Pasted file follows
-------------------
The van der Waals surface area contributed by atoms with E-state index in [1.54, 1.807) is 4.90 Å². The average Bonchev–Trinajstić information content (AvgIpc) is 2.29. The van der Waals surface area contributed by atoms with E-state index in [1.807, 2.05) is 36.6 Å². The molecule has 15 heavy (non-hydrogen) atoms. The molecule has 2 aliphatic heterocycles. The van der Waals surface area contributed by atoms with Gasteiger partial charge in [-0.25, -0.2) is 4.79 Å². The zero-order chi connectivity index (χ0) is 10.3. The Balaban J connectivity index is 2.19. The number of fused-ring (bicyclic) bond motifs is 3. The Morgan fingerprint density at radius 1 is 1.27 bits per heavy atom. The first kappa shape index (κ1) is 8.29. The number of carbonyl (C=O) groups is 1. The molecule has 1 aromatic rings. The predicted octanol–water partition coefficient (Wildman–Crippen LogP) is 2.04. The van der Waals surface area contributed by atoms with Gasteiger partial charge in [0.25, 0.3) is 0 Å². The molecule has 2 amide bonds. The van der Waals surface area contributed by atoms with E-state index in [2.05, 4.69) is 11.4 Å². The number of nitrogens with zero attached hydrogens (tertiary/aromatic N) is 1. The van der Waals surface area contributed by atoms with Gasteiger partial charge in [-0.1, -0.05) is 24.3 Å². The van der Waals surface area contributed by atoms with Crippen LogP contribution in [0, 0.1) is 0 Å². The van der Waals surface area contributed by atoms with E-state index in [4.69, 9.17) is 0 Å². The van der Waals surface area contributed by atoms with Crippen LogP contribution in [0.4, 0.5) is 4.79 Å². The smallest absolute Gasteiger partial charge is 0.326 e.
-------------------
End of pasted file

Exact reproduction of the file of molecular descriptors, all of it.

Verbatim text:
The van der Waals surface area contributed by atoms with E-state index in [1.54, 1.807) is 4.90 Å². The average Bonchev–Trinajstić information content (AvgIpc) is 2.29. The van der Waals surface area contributed by atoms with E-state index in [1.807, 2.05) is 36.6 Å². The molecule has 15 heavy (non-hydrogen) atoms. The molecule has 2 aliphatic heterocycles. The van der Waals surface area contributed by atoms with Gasteiger partial charge in [-0.25, -0.2) is 4.79 Å². The zero-order chi connectivity index (χ0) is 10.3. The Balaban J connectivity index is 2.19. The number of fused-ring (bicyclic) bond motifs is 3. The Morgan fingerprint density at radius 1 is 1.27 bits per heavy atom. The first kappa shape index (κ1) is 8.29. The number of carbonyl (C=O) groups is 1. The molecule has 1 aromatic rings. The predicted octanol–water partition coefficient (Wildman–Crippen LogP) is 2.04. The van der Waals surface area contributed by atoms with Gasteiger partial charge in [0.25, 0.3) is 0 Å². The molecule has 2 amide bonds. The van der Waals surface area contributed by atoms with E-state index in [2.05, 4.69) is 11.4 Å². The number of nitrogens with zero attached hydrogens (tertiary/aromatic N) is 1. The van der Waals surface area contributed by atoms with Gasteiger partial charge in [-0.1, -0.05) is 24.3 Å². The van der Waals surface area contributed by atoms with Crippen LogP contribution in [0, 0.1) is 0 Å². The van der Waals surface area contributed by atoms with E-state index in [4.69, 9.17) is 0 Å². The van der Waals surface area contributed by atoms with Crippen LogP contribution in [0.4, 0.5) is 4.79 Å². The smallest absolute Gasteiger partial charge is 0.326 e.